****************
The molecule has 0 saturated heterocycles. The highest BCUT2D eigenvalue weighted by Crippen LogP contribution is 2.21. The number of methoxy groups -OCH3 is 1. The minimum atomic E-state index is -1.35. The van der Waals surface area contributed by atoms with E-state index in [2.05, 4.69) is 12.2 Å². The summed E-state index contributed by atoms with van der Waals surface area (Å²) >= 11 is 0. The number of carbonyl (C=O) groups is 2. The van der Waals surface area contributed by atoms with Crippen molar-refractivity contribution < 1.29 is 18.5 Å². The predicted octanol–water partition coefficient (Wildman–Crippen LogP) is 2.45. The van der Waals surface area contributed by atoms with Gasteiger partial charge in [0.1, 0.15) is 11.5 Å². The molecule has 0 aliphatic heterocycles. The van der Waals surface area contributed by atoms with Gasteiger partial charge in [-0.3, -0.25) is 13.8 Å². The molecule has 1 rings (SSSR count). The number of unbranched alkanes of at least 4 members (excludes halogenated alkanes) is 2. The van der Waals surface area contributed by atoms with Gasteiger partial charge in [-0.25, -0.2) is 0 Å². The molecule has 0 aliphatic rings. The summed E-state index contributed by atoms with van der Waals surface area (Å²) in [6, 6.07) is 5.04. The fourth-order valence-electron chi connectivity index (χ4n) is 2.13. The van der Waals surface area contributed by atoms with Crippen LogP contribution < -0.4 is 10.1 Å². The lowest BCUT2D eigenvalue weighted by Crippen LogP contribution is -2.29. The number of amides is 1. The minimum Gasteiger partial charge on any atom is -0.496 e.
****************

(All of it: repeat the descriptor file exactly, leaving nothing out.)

The molecule has 0 saturated heterocycles. The highest BCUT2D eigenvalue weighted by Crippen LogP contribution is 2.21. The number of methoxy groups -OCH3 is 1. The minimum atomic E-state index is -1.35. The van der Waals surface area contributed by atoms with E-state index in [2.05, 4.69) is 12.2 Å². The summed E-state index contributed by atoms with van der Waals surface area (Å²) >= 11 is 0. The number of carbonyl (C=O) groups is 2. The van der Waals surface area contributed by atoms with Crippen molar-refractivity contribution < 1.29 is 18.5 Å². The predicted octanol–water partition coefficient (Wildman–Crippen LogP) is 2.45. The van der Waals surface area contributed by atoms with Gasteiger partial charge in [0.1, 0.15) is 11.5 Å². The molecule has 0 aliphatic heterocycles. The van der Waals surface area contributed by atoms with Gasteiger partial charge in [-0.3, -0.25) is 13.8 Å². The molecule has 1 rings (SSSR count). The number of unbranched alkanes of at least 4 members (excludes halogenated alkanes) is 2. The van der Waals surface area contributed by atoms with Gasteiger partial charge in [-0.25, -0.2) is 0 Å². The molecule has 0 aliphatic rings. The summed E-state index contributed by atoms with van der Waals surface area (Å²) in [6, 6.07) is 5.04. The fourth-order valence-electron chi connectivity index (χ4n) is 2.13. The van der Waals surface area contributed by atoms with Crippen LogP contribution < -0.4 is 10.1 Å². The lowest BCUT2D eigenvalue weighted by Crippen LogP contribution is -2.29. The number of amides is 1. The minimum Gasteiger partial charge on any atom is -0.496 e.